M A N L F AC IUR IKG — — — — — —
——— ———————
—4 .—1— — — — — — — — — — —
— 2
4.09
PUBLIC UTILITIES —— — —
—
———
4.23
W H O L E S A L E T R A C E -------------- -----

523
NCNMANUFACTLRING

TRUCKCRIVERS,

3.82
4.04

334
127
207
82
114

3.76
4.05
3.58
3.93
3.25

1,768

4.22

175

5.86
4.66

865

4.60

4.01

103
73

---------------------

5.80

4.57

TRUCKERS, POWER (OTHER THAN
FORKLI F T )
MANUFACTURING —— —— ——
————

— —— —

1,093
m an u fa c tu ri ng — — — — — — — —
——
—
———
N C N M A N U FACT UR ING — — — — — — — — —
———
PUBLIC UTILITIES — ——
——
—— —

79
3.82

4

03

3.88

3.89

V??
A

5 02
5.52

TRACE

SERVICES

PUBLIC

3.09
3.51
2.78
3*66

CUSTODIAL AND MATERIAL HANOI ITS
OCCUPATIONS - W
OKEN

r liBL I t Ul 1L 1 1l to
4.36
1,169
1,125

98

4.87
A. 07

2,627

r t u L l L u 11L 1 11t J
84

SHEET




METAL

VCRKERS#

MAINTENANCE
86

mon
.*

757
757

5.38
5.38

M A N U F AC T U R IN6

— —— ——— ——— ———

4
———

607

i*Iii
1,705
1,085

4.21

3.22
2.21

5 08
5.00
5.63

r , ,

,,

V

2.80
S e e fo o tn o te s at end o f t a b le s .

29
T a b le A -6 a .

M a in te n a n c e , p o w e r p la n t, c u s to d ia l, an d m a te r ia l h a n d lin g o c c u p a tio n s —

larg e e s ta b lis h m e n ts :

A v e r a g e h o u rly e a rn in g s , by sex

( A v e r a g e s t r a ig h t -t im e h o u r ly e a r n in g s o f w o r k e r s in s e le c te d o c c u p a tio n s in e s t a b lis h m e n t s e m p lo y in g 500 w o r k e r s o r m o r e by in d u s t ry d iv is io n ,
P i t t s b u r g h , P a . , J a n u a ry 1973)

S e x , o c c u p a t io n , an d in d u s t r y d i v i s i o n

Number
of
workers

Average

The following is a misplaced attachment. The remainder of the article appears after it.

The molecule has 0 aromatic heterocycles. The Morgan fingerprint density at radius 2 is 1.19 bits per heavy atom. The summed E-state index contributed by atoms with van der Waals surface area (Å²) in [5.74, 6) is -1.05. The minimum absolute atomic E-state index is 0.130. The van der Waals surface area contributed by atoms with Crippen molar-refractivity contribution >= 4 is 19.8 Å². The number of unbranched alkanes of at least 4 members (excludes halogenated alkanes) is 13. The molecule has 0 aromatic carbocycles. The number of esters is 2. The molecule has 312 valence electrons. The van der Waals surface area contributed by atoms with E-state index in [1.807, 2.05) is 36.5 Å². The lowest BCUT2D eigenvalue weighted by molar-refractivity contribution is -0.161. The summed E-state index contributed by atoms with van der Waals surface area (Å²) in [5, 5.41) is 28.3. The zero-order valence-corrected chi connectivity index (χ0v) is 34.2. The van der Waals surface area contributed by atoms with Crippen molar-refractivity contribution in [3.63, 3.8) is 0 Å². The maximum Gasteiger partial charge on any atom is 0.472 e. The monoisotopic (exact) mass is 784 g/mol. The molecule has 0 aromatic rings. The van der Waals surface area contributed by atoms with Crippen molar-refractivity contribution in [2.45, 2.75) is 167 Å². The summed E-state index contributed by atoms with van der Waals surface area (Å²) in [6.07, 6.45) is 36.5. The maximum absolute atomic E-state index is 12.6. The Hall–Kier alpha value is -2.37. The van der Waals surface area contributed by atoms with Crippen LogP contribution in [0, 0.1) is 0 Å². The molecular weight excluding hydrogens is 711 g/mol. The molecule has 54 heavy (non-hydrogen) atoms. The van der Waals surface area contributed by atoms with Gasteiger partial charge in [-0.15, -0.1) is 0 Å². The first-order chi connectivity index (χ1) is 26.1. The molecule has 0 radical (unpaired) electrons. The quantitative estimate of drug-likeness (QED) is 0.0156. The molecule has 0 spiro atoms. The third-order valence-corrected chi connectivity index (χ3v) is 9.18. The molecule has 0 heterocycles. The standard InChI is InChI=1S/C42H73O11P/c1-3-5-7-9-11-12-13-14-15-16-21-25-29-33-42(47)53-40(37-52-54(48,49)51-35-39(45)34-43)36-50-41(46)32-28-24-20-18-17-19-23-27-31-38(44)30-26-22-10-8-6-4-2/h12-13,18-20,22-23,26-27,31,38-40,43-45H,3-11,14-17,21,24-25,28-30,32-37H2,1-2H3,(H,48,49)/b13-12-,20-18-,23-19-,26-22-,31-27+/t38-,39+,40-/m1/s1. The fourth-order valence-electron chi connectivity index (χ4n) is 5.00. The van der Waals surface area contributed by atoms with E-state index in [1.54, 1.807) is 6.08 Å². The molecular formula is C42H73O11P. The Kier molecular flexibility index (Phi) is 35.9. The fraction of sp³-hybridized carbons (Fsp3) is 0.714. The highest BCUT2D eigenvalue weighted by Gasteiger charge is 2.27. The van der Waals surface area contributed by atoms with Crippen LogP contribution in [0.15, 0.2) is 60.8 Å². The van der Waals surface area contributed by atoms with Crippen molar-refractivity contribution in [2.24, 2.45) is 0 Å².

(mean* )
hourly
earnings3

MAINTENANCE AND PiJWERPLANT
OCCUPATIONS - M
EN

m a in t e n a n c e

and

Number Average
(mean*)
of
hourly
earnings3

537
398
139
74

$
5.21
4.94
5.97
5.03
5.09
5.04
5.48
5.47

SHEET-METAL

WORKERS,

MAINTENANCE

Sex,

o c c u p a tio n ,

and i n d u s t r y d i v i s i o n

Number
of
workers

—

113
78

$
5.00

158

09 7
l

CUSTODIAL AM MATERIAL HANDLING
D
OCCUPATIONS - M
EN

5.27

— —————

—

—— — —— ———

186

4.20

971
175

3 97
3.71

871

H ANL FACTURING

2 70
3.26

(1-1/2

TRUCKDRIVERS,

HEAVY

(CVER

JANITORS,

5.36
5.37

PORTERS,

AND

CLEANERS

----

K t 1A 1 L

VK p v L

POWER

(OTHER

**5

4.69

857
3*70

,*nr«i n . ,r ur .i

M A R E H C U 5 E ME N

“ fl I N 1 t N A N t t
•

^90
52

_
m

1,761

2*7?

2,137

_
-

THAN

3.39
F lt C r M N lv o i

-

*

J LKV1vL J

c An
Tin
__

TONS,

J *^
4.29

79

TRUCKERS,
(M A I N T 1 N A N G £ 1

4

WATCHMEN

4*95
2,010
1,928

TC

3.41

201
127

TRUCKDRIVEPS * MEDIUM

3.38

2,435

(UNDER

38

NONMANUFACTURING

_ ._

4.04

100

LIGHT

GUARDS

1,688
4.17

7°0
735

$
4.20

/
TRUCKDRIVERS,
1 1/. t o n ^)

4^81
1"6
58

Average
< ™ a°2>
hourly
earnings3

CUSTODIAL AND MATERIAL HANDLING
0CCUPA1IJNS - MEN— CONTINUED

po w erplant

OCCUPATIONS - MEN— CUNTTNUtU

1,706
1,531
175
134

MMJF4CTDRIKG ————
N 0 N M A N U F A C T O R I N G ---------------------

S e x , o c c u p a t io n , an d in d u s t r y d i v i s i o n

203

-in

6

I* 1 2

/-..r,- r.

47

.. . -r

. .. . .

OCCUPATIONS - W cN
OM
U511
r fllN I L n o f




" n i ” 1L m MIi v L

52

3
1Q
Q
1

4.00